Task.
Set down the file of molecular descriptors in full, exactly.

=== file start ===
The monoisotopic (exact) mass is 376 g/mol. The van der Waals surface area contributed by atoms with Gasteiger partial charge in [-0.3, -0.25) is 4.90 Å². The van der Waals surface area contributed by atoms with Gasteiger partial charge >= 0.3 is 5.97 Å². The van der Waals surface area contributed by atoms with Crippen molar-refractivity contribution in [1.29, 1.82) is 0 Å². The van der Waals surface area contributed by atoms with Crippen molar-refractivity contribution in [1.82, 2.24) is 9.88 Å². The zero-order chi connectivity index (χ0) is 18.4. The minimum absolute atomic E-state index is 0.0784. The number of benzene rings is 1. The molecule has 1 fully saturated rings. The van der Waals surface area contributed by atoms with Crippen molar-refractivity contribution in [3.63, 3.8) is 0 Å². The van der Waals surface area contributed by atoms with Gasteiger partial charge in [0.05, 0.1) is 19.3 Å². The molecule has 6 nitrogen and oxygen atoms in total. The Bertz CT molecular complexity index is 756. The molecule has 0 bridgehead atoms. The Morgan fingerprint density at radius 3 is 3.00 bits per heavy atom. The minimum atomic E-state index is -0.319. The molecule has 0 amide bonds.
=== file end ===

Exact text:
The monoisotopic (exact) mass is 376 g/mol. The van der Waals surface area contributed by atoms with Gasteiger partial charge in [-0.3, -0.25) is 4.90 Å². The van der Waals surface area contributed by atoms with Gasteiger partial charge >= 0.3 is 5.97 Å². The van der Waals surface area contributed by atoms with Crippen molar-refractivity contribution in [1.29, 1.82) is 0 Å². The van der Waals surface area contributed by atoms with Crippen molar-refractivity contribution in [1.82, 2.24) is 9.88 Å². The zero-order chi connectivity index (χ0) is 18.4. The minimum absolute atomic E-state index is 0.0784. The number of benzene rings is 1. The molecule has 1 fully saturated rings. The van der Waals surface area contributed by atoms with Crippen molar-refractivity contribution in [3.63, 3.8) is 0 Å². The van der Waals surface area contributed by atoms with Gasteiger partial charge in [0.05, 0.1) is 19.3 Å². The molecule has 6 nitrogen and oxygen atoms in total. The Bertz CT molecular complexity index is 756. The molecule has 0 bridgehead atoms. The Morgan fingerprint density at radius 3 is 3.00 bits per heavy atom. The minimum atomic E-state index is -0.319. The molecule has 0 amide bonds.